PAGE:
I suggest that the leader of the Social Credit party, in introducing his amendment, has failed to recognize the things that have been done in arranging the order of business of this house. When he suggests there has not been a positive program of follow-up action respecting many things passed in this parliament and earlier parliaments, I suggest that he is overlooking the five and a half year record of the best and most comprehensive legislation ever passed by any government in the history of the country. He is brushing to one side the whole agricultural program that has been put on the statute books and made effective over the years, cash advances for farm stored grain and the stabilization of prices of farm products. He is overlooking the Export Credits Insurance Act under which the amount of money available has been doubled and redoubled in size over the years, all done by legislation to stimulate our export trade. He is overlooking the program of winter works which has done more to afford employment in the wintertime than any program ever devised by any government.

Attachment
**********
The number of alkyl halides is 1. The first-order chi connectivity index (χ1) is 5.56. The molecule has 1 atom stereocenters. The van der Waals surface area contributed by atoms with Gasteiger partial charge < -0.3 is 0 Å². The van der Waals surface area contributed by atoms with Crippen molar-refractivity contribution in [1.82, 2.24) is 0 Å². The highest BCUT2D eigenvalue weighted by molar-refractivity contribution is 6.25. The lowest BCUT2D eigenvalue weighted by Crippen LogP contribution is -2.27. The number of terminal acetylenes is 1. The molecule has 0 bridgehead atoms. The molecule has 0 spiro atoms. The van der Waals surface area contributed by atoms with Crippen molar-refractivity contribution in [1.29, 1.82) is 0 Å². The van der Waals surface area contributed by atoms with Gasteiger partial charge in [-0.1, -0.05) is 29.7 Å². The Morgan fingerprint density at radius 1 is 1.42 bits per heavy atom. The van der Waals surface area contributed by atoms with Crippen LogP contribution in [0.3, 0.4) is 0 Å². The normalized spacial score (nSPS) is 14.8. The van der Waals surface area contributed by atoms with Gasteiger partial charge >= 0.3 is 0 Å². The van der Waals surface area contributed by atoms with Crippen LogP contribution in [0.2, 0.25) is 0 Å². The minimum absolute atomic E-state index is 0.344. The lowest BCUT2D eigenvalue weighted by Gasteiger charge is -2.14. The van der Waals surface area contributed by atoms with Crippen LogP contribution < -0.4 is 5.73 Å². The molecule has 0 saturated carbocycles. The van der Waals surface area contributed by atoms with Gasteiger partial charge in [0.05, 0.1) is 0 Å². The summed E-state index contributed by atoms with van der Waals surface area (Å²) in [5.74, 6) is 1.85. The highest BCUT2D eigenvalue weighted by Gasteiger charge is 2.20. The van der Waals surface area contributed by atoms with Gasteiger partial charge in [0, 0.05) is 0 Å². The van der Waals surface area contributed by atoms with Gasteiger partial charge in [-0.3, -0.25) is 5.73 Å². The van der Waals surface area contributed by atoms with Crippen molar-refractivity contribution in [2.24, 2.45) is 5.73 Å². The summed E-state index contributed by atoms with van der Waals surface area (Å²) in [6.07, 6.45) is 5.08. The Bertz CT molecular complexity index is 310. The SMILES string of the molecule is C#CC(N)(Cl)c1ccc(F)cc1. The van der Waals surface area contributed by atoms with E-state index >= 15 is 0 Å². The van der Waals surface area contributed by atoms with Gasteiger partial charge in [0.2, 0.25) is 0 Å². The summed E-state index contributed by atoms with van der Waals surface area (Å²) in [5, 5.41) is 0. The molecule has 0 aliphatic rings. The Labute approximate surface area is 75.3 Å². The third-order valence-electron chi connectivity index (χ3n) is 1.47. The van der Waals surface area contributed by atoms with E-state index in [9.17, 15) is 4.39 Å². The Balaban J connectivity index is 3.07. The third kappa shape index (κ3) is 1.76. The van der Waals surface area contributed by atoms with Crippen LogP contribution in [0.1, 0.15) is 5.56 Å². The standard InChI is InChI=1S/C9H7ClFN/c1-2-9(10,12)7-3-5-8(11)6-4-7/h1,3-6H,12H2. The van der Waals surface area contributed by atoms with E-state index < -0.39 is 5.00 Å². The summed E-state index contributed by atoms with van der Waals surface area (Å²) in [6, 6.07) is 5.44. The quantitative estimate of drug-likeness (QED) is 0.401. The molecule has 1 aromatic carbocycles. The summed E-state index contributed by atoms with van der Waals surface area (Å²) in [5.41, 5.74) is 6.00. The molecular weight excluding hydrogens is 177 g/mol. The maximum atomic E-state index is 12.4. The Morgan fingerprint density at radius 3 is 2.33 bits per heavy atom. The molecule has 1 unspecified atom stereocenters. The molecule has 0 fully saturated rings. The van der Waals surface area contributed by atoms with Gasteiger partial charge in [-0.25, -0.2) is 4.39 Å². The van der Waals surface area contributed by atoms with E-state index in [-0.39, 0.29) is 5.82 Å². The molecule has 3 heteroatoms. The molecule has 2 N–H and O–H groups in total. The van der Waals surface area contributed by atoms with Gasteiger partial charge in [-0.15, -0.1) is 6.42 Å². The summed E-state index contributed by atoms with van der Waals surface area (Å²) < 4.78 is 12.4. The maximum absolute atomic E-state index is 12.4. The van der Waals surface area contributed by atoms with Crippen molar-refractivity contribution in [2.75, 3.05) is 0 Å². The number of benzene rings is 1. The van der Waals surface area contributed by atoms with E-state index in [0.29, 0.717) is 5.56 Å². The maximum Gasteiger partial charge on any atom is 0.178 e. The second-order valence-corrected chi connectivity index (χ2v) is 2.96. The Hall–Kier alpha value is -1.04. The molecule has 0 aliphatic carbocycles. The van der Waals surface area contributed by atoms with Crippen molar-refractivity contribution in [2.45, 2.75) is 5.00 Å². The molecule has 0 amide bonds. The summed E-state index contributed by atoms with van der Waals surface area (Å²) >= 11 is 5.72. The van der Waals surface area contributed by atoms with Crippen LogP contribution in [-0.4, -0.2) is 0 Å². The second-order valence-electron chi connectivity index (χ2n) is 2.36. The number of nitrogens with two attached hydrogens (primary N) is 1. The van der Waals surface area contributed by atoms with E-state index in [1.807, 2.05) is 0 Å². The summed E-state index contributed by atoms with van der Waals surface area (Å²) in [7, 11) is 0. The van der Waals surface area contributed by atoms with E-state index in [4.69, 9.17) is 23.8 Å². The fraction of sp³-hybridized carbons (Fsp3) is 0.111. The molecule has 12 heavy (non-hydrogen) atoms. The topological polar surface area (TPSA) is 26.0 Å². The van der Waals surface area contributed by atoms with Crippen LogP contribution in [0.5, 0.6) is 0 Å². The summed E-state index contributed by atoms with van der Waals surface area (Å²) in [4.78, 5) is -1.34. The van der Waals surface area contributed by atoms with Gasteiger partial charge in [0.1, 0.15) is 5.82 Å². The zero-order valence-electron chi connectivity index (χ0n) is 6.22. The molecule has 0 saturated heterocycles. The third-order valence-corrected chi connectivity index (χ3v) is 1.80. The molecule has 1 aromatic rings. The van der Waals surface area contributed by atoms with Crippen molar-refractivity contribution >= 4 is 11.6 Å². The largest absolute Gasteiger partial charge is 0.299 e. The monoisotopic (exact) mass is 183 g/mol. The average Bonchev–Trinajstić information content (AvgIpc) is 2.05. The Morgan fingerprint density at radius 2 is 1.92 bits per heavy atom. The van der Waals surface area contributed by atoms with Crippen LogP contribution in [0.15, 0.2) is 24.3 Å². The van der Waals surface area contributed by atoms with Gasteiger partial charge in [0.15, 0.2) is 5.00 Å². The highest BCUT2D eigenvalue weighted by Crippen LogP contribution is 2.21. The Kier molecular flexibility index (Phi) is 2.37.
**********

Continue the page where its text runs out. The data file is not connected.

He talks about not following up legislation. What about the vocational training program? Technical schools are being built right across the country to provide training facilities for our young people. He talks about not following up our program. What about the National Housing Act, the tremendous amendments made to that act and the enormous number of houses built year after year in this country? The list of valuable legislation placed on the statute books in the last five and a half years would take me a whole hour to recite and it would be so easy to point out how effective has been the positive action followed as a result of these statutes.

Give us a chance with the legislation this year. The Atlantic development board bill was passed just before Christmas after some